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Many embedded real-time systems need to be self-reliant. It is often impractical to wait for someone to restart an embedded system if a software failure occurs. Therefore, the embedded system itself must be able to detect a failure condition and execute a graceful recovery procedure. To detect and recover from software failures, many embedded systems contain a built-in hardware timer known as a watchdog timer or a dead man's switch. You can use a watchdog timer to ensure that an embedded software process continues to execute normally and to initiate a recovery procedure if the software becomes unresponsive.
A watchdog timer is a hardware counter that interfaces with the embedded software application to detect and recover from software failures. During normal operation, the software application initiates the hardware timer to count down from a specific number at a known increment and defines the action to take if the timer reaches zero. After the application starts the watchdog timer, it periodically resets the timer to ensure that the timer never reaches zero, as shown in the illustration below:
If a software failure prevents the application from resetting the timer, the timeout eventually expires because the hardware counter is independent of the software and thus continues to count down until it reaches zero. When the watchdog timer expires, the hardware triggers the recovery procedure, as shown in the illustration below:
RT Series PXI, CompactRIO, and Compact FieldPoint controllers contain built-in watchdog timer hardware that you can access using the RT Watchdog VIs. Use the Watchdog Configure VI to set a timeout for the watchdog timer, and to specify the action(s) to perform if the timeout expires. Use the Watchdog Whack VI to periodically reset the counter before the timeout expires.
|Note Because the Real-Time Watchdog VIs depend on the specific hardware features common to RT Series PXI, CompactRIO, and Compact FieldPoint controllers, NI does not recommend using the Real-Time Watchdog VIs to interface with third-party watchdog hardware.|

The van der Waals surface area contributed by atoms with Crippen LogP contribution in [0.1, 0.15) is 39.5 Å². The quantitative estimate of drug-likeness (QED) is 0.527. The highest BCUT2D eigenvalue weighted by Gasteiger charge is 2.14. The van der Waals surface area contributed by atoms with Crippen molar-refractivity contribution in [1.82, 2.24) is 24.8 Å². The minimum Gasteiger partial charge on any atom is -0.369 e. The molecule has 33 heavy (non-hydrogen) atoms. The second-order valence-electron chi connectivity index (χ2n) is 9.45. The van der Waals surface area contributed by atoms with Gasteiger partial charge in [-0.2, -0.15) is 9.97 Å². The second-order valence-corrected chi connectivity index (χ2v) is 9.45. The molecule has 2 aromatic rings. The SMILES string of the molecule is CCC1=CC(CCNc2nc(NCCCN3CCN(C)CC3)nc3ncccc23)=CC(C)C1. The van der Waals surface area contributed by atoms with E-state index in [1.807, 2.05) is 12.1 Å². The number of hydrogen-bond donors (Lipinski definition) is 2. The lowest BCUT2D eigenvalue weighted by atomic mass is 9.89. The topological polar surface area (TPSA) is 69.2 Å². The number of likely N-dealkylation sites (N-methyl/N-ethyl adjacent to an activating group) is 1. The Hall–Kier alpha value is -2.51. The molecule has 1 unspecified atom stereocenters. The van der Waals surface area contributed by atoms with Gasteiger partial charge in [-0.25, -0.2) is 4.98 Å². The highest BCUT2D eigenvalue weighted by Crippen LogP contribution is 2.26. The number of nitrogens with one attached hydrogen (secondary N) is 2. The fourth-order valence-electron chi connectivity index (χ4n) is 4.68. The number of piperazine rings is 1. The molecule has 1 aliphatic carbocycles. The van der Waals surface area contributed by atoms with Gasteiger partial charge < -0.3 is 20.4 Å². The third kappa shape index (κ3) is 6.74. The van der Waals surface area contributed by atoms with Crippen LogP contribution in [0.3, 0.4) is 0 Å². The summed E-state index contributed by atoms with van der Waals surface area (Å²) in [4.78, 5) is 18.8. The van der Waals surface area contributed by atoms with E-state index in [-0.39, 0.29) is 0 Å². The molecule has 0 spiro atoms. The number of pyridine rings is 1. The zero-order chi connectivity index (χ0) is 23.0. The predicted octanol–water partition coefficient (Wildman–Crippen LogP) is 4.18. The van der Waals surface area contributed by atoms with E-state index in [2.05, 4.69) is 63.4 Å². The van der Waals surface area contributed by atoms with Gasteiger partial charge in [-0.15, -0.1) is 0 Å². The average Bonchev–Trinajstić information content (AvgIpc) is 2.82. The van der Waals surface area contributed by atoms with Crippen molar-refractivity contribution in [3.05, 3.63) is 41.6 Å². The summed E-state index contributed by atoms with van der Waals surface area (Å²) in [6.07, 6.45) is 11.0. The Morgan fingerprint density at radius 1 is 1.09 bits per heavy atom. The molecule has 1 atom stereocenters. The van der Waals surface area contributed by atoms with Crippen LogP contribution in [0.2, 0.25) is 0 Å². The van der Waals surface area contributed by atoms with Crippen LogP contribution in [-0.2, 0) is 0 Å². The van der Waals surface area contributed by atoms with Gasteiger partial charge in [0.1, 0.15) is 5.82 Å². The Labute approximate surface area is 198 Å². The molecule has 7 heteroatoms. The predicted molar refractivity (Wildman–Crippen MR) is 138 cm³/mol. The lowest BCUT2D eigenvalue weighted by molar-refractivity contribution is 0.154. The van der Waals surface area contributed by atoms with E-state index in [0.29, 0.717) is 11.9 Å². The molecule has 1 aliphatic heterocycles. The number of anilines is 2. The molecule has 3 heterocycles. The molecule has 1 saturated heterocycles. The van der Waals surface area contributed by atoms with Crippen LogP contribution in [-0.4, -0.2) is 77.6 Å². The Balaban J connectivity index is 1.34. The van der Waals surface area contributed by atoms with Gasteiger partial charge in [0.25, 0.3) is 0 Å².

The appropriate range of timeout values depends on the specific performance characteristics and up-time requirements of the embedded application. You must set the timeout long enough so that it does not expire due to acceptable levels of system jitter. However, you must set the timeout short enough so that the system can recover from failure quickly enough to meet system up-time requirements.
The high-level Watchdog VIs, Watchdog Configure, Watchdog Whack, and Watchdog Clear, are built from the low-level Advanced Watchdog VIs. If you cannot meet your application requirements using the high-level Watchdog VIs, you can use the Advanced Watchdog VIs to implement custom watchdog applications.
You can create multiple watchdog objects with separate properties using either the Watchdog Configure VI or the Advanced Watchdog VIs. Multiple watchdog objects might be useful for applications that include distinct states of operation with different timing characteristics. For example, if you implement a state machine architecture with states A and B, you can use a watchdog object with a timeout value of 5 seconds in state A and another watchdog object with a timeout value of 10 seconds in state B.
However, because RT targets typically contain only one hardware watchdog timer, you can use only one watchdog object at a time. After using a watchdog object, you must use the Watchdog Clear VI or the Advanced Watchdog VIs to close the current watchdog object before you can use another watchdog object.